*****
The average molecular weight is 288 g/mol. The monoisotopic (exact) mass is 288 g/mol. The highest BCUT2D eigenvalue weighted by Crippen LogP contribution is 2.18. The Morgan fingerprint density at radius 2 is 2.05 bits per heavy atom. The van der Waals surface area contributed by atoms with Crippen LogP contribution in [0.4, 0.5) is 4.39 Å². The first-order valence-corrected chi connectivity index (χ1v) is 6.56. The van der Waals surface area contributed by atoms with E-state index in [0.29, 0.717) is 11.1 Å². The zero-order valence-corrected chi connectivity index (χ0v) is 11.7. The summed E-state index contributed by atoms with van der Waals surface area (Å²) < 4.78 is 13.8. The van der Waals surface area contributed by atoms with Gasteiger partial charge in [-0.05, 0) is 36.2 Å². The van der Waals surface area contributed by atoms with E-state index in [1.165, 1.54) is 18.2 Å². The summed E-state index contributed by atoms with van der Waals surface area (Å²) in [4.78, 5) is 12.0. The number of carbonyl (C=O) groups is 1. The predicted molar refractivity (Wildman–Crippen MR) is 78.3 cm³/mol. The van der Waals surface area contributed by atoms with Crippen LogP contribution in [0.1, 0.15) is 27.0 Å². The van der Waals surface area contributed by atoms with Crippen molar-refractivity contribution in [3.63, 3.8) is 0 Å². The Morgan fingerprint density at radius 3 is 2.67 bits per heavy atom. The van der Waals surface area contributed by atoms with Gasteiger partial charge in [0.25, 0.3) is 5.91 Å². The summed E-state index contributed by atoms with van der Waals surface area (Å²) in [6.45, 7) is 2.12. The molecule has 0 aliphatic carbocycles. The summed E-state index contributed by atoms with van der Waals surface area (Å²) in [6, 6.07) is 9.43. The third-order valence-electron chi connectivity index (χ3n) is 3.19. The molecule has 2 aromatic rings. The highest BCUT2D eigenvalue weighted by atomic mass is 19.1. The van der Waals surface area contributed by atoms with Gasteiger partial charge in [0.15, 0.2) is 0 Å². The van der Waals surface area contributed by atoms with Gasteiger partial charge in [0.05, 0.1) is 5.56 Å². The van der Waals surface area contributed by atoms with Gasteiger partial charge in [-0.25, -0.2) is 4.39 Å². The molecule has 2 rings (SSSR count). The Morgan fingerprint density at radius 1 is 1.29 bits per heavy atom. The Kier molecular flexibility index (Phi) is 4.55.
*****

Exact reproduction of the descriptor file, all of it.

The average molecular weight is 288 g/mol. The monoisotopic (exact) mass is 288 g/mol. The highest BCUT2D eigenvalue weighted by Crippen LogP contribution is 2.18. The Morgan fingerprint density at radius 2 is 2.05 bits per heavy atom. The van der Waals surface area contributed by atoms with Crippen LogP contribution in [0.4, 0.5) is 4.39 Å². The first-order valence-corrected chi connectivity index (χ1v) is 6.56. The van der Waals surface area contributed by atoms with E-state index in [0.29, 0.717) is 11.1 Å². The zero-order valence-corrected chi connectivity index (χ0v) is 11.7. The summed E-state index contributed by atoms with van der Waals surface area (Å²) < 4.78 is 13.8. The van der Waals surface area contributed by atoms with Gasteiger partial charge in [-0.05, 0) is 36.2 Å². The van der Waals surface area contributed by atoms with E-state index in [1.165, 1.54) is 18.2 Å². The summed E-state index contributed by atoms with van der Waals surface area (Å²) in [4.78, 5) is 12.0. The number of carbonyl (C=O) groups is 1. The predicted molar refractivity (Wildman–Crippen MR) is 78.3 cm³/mol. The van der Waals surface area contributed by atoms with Crippen LogP contribution in [0.1, 0.15) is 27.0 Å². The van der Waals surface area contributed by atoms with Crippen molar-refractivity contribution in [3.63, 3.8) is 0 Å². The Morgan fingerprint density at radius 3 is 2.67 bits per heavy atom. The van der Waals surface area contributed by atoms with Gasteiger partial charge in [0.25, 0.3) is 5.91 Å². The summed E-state index contributed by atoms with van der Waals surface area (Å²) in [6.45, 7) is 2.12. The molecule has 0 aliphatic carbocycles. The summed E-state index contributed by atoms with van der Waals surface area (Å²) in [6, 6.07) is 9.43. The third-order valence-electron chi connectivity index (χ3n) is 3.19. The molecule has 2 aromatic rings. The highest BCUT2D eigenvalue weighted by atomic mass is 19.1. The van der Waals surface area contributed by atoms with Gasteiger partial charge in [0.15, 0.2) is 0 Å². The van der Waals surface area contributed by atoms with Gasteiger partial charge in [0.05, 0.1) is 5.56 Å². The van der Waals surface area contributed by atoms with Gasteiger partial charge in [-0.25, -0.2) is 4.39 Å². The molecule has 2 rings (SSSR count). The Morgan fingerprint density at radius 1 is 1.29 bits per heavy atom. The Kier molecular flexibility index (Phi) is 4.55.